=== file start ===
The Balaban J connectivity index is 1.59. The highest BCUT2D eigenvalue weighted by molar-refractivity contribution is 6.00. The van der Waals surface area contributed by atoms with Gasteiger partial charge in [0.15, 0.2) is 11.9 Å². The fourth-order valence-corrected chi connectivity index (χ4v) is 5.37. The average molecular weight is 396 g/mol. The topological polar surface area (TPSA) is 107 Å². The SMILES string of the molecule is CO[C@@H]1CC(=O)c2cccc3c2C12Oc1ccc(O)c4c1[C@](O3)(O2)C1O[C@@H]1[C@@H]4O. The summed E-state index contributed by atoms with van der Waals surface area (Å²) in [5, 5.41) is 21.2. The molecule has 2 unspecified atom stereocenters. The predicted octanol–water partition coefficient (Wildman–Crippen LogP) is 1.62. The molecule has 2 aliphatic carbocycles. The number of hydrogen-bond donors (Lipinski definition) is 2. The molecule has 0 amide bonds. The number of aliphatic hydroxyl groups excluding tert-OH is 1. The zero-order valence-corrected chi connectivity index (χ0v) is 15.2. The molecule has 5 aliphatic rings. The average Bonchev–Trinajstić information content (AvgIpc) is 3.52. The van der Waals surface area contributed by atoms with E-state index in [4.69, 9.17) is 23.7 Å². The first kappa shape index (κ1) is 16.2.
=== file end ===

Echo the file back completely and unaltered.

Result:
The Balaban J connectivity index is 1.59. The highest BCUT2D eigenvalue weighted by molar-refractivity contribution is 6.00. The van der Waals surface area contributed by atoms with Gasteiger partial charge in [0.15, 0.2) is 11.9 Å². The fourth-order valence-corrected chi connectivity index (χ4v) is 5.37. The average molecular weight is 396 g/mol. The topological polar surface area (TPSA) is 107 Å². The SMILES string of the molecule is CO[C@@H]1CC(=O)c2cccc3c2C12Oc1ccc(O)c4c1[C@](O3)(O2)C1O[C@@H]1[C@@H]4O. The summed E-state index contributed by atoms with van der Waals surface area (Å²) in [5, 5.41) is 21.2. The molecule has 2 unspecified atom stereocenters. The predicted octanol–water partition coefficient (Wildman–Crippen LogP) is 1.62. The molecule has 2 aliphatic carbocycles. The number of hydrogen-bond donors (Lipinski definition) is 2. The molecule has 0 amide bonds. The number of aliphatic hydroxyl groups excluding tert-OH is 1. The zero-order valence-corrected chi connectivity index (χ0v) is 15.2. The molecule has 5 aliphatic rings. The average Bonchev–Trinajstić information content (AvgIpc) is 3.52. The van der Waals surface area contributed by atoms with E-state index in [4.69, 9.17) is 23.7 Å². The first kappa shape index (κ1) is 16.2.